US20140201302A1 (en) * 2013-01-16 2014-07-17 International Business Machines Corporation Method, apparatus and computer programs providing cluster-wide page management
US8806266B1 (en) * 2011-09-28 2014-08-12 Juniper Networks, Inc. High availability using full memory replication between virtual machine instances on a network device
US8874954B1 (en) * 2012-10-19 2014-10-28 Symantec Corporation Compatibility of high availability clusters supporting application failover with shared storage in a virtualization environment without sacrificing on virtualization features
US20140344504A1 (en) * 2013-05-17 2014-11-20 Vmware, Inc. Hypervisor-based flash cache space management in a multi-vm environment
US8930947B1 (en) 2011-12-30 2015-01-06 Emc Corporation System and method for live migration of a virtual machine with dedicated cache
US9009416B1 (en) 2011-12-30 2015-04-14 Emc Corporation System and method for managing cache system content directories
US9043533B1 (en) 2010-06-29 2015-05-26 Emc Corporation Sizing volatile memory cache based on flash-based cache usage
US9053033B1 (en) 2011-12-30 2015-06-09 Emc Corporation System and method for cache content sharing
US20150178109A1 (en) 2013-12-20 2015-06-25 Vmware, Inc. Provisioning Customized Virtual Machines without Rebooting
US20150220442A1 (en) 2014-02-04 2015-08-06 Bluedata Software, Inc. Prioritizing shared memory based on quality of service
US9104529B1 (en) 2011-12-30 2015-08-11 Emc Corporation System and method for copying a cache system
US9213570B2 (en) * 2001-06-08 2015-12-15 Vmware, Inc. High-performance virtual machine networking
US9235524B1 (en) 2011-12-30 2016-01-12 Emc Corporation System and method for improving cache performance
US20160092255A1 (en) * 2014-09-26 2016-03-31 International Business Machines Corporation Allocating all or a portion of the memory in a cache module in each hypervisor in a pool of hypervisors to form a shared cache module to be utilized by the virtual machines run by the pool of hypervisors
US9367453B1 (en) * 2011-09-30 2016-06-14 Emc Corporation System and method for migrating cache data
US9367452B1 (en) * 2011-09-30 2016-06-14 Emc Corporation System and method for apportioning storage
US20160179564A1 (en) 2005-10-21 2016-06-23 Vmware, Inc. Isolating data within a computer system using private shadow mappings
US20160210208A1 (en) * 2015-01-16 2016-07-21 Wistron Corp. Methods for session failover in os (operating system) level and systems using the same

Patent Citations (45)

* Cited by examiner, † Cited by third party
Publication number Priority date Publication date Assignee Title
US6075938A (en) 1997-06-10 2000-06-13 The Board Of Trustees Of The Leland Stanford Junior University Virtual machine monitors for scalable multiprocessors
US9213570B2 (en) * 2001-06-08 2015-12-15 Vmware, Inc. High-performance virtual machine networking
US20060010170A1 (en) 2004-07-08 2006-01-12 International Business Machines Corporation Method and system using virtual replicated tables in a cluster database management system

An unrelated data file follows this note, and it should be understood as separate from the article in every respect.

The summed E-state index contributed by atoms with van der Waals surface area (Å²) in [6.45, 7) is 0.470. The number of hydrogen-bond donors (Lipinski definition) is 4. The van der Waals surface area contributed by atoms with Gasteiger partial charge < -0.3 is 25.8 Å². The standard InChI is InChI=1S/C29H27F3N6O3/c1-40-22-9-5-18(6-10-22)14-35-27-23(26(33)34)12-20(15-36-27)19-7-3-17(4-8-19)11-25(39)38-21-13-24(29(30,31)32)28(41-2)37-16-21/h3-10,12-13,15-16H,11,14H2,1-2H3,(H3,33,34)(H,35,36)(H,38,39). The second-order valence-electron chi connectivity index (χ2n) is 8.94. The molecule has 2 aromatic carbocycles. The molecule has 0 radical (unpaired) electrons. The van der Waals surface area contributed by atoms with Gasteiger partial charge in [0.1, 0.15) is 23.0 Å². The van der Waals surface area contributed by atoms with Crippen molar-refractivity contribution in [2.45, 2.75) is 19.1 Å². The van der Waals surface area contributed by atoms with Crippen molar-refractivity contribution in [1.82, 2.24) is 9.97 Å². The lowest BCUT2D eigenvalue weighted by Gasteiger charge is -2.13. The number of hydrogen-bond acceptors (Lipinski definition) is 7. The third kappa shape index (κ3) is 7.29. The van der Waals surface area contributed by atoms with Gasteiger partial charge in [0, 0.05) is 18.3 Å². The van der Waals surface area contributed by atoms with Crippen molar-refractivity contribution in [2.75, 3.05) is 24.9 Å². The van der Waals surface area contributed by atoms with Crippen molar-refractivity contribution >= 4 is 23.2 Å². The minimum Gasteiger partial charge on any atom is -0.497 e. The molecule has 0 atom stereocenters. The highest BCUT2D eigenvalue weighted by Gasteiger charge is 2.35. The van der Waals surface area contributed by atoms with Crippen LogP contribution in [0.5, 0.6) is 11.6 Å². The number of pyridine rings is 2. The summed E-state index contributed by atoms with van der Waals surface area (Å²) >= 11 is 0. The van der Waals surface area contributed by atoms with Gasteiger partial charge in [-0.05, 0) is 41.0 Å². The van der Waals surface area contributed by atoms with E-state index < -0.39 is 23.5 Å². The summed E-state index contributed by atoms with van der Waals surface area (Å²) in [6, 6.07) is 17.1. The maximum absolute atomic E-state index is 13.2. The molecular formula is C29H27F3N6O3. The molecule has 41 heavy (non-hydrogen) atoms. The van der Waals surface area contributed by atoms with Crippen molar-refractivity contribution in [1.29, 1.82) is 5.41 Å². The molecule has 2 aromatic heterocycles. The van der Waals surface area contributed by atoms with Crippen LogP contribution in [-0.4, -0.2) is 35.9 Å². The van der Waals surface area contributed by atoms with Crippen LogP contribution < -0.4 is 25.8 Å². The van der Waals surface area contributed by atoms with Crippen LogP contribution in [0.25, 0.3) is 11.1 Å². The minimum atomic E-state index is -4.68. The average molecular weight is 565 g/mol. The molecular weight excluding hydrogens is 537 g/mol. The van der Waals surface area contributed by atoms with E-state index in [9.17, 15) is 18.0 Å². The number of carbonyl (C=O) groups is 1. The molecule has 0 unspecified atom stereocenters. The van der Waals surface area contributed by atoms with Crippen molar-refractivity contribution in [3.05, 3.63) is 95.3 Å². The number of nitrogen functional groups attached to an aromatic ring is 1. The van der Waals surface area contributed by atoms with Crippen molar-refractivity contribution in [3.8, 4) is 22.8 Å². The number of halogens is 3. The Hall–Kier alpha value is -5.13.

US20100268881A1 (en) 2004-12-28 2010-10-21 Galin Galchev Cache region concept
US20060143609A1 (en) * 2004-12-28 2006-06-29 Georgi Stanev System and method for managing memory of Java session objects
US20060155742A1 (en) * 2004-12-28 2006-07-13 Georgi Stanev System and method for serializing Java objects over shared closures
US7831634B2 (en) * 2005-04-29 2010-11-09 Sap Ag Initializing a cache region using a generated cache region configuration structure
US20160179564A1 (en) 2005-10-21 2016-06-23 Vmware, Inc. Isolating data within a computer system using private shadow mappings
US7962566B2 (en) * 2006-03-27 2011-06-14 Sap Ag Optimized session management for fast session failover and load balancing
US20080270674A1 (en) 2007-04-26 2008-10-30 Vmware, Inc. Adjusting Available Persistent Storage During Execution in a Virtual Computer System
US20090172661A1 (en) 2007-12-28 2009-07-02 Zimmer Vincent J Method and system for establishing a robust virtualized environment
US20100070978A1 (en) 2008-09-12 2010-03-18 Vmware, Inc. VDI Storage Overcommit And Rebalancing
US20100186011A1 (en) * 2009-01-20 2010-07-22 Oracle International Corporation Methods and systems for implementing transcendent page caching
US20100332658A1 (en) 2009-06-29 2010-12-30 Red Hat Israel, Ltd. Selecting a host from a host cluster to run a virtual machine
US20110072138A1 (en) 2009-09-21 2011-03-24 International Business Machines Corporation Virtual machine demand estimation
US8589921B2 (en) 2009-11-30 2013-11-19 Red Hat Israel, Ltd. Method and system for target host optimization based on resource sharing in a load balancing host and virtual machine adjustable selection algorithm
US20110185064A1 (en) 2010-01-26 2011-07-28 International Business Machines Corporation System and method for fair and economical resource partitioning using virtual hypervisor
US20110191627A1 (en) * 2010-01-29 2011-08-04 Maarten Koning System And Method for Handling a Failover Event
US20110214005A1 (en) * 2010-03-01 2011-09-01 International Business Machines Corporation Optimized placement of virtual machines in a network environment
US20110239215A1 (en) 2010-03-24 2011-09-29 Fujitsu Limited Virtual machine management apparatus
US9043533B1 (en) 2010-06-29 2015-05-26 Emc Corporation Sizing volatile memory cache based on flash-based cache usage
US20120137062A1 (en) * 2010-11-30 2012-05-31 International Business Machines Corporation Leveraging coalesced memory